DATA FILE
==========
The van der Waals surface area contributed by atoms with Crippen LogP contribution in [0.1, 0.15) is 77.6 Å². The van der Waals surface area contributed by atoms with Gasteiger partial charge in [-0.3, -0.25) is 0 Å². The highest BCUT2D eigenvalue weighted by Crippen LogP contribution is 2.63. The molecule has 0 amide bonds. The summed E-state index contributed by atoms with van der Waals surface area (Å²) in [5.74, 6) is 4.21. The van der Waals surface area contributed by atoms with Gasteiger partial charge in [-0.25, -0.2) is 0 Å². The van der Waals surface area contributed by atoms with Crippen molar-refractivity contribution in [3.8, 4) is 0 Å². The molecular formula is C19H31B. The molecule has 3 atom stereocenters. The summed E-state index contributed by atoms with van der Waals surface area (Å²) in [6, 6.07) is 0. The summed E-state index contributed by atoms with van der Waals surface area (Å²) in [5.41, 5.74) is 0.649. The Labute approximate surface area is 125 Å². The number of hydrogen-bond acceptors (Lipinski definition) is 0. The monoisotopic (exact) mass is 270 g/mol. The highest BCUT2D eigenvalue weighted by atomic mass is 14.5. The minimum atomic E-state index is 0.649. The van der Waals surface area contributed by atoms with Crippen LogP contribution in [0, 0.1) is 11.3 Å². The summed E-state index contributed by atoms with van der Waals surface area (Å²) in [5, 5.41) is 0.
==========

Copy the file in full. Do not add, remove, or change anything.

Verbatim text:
The van der Waals surface area contributed by atoms with Crippen LogP contribution in [0.1, 0.15) is 77.6 Å². The van der Waals surface area contributed by atoms with Gasteiger partial charge in [-0.3, -0.25) is 0 Å². The highest BCUT2D eigenvalue weighted by Crippen LogP contribution is 2.63. The molecule has 0 amide bonds. The summed E-state index contributed by atoms with van der Waals surface area (Å²) in [5.74, 6) is 4.21. The van der Waals surface area contributed by atoms with Gasteiger partial charge in [-0.25, -0.2) is 0 Å². The van der Waals surface area contributed by atoms with Crippen molar-refractivity contribution in [3.8, 4) is 0 Å². The molecular formula is C19H31B. The molecule has 3 atom stereocenters. The summed E-state index contributed by atoms with van der Waals surface area (Å²) in [6, 6.07) is 0. The summed E-state index contributed by atoms with van der Waals surface area (Å²) in [5.41, 5.74) is 0.649. The Labute approximate surface area is 125 Å². The number of hydrogen-bond acceptors (Lipinski definition) is 0. The monoisotopic (exact) mass is 270 g/mol. The highest BCUT2D eigenvalue weighted by atomic mass is 14.5. The minimum atomic E-state index is 0.649. The van der Waals surface area contributed by atoms with Crippen LogP contribution in [0, 0.1) is 11.3 Å². The summed E-state index contributed by atoms with van der Waals surface area (Å²) in [5, 5.41) is 0.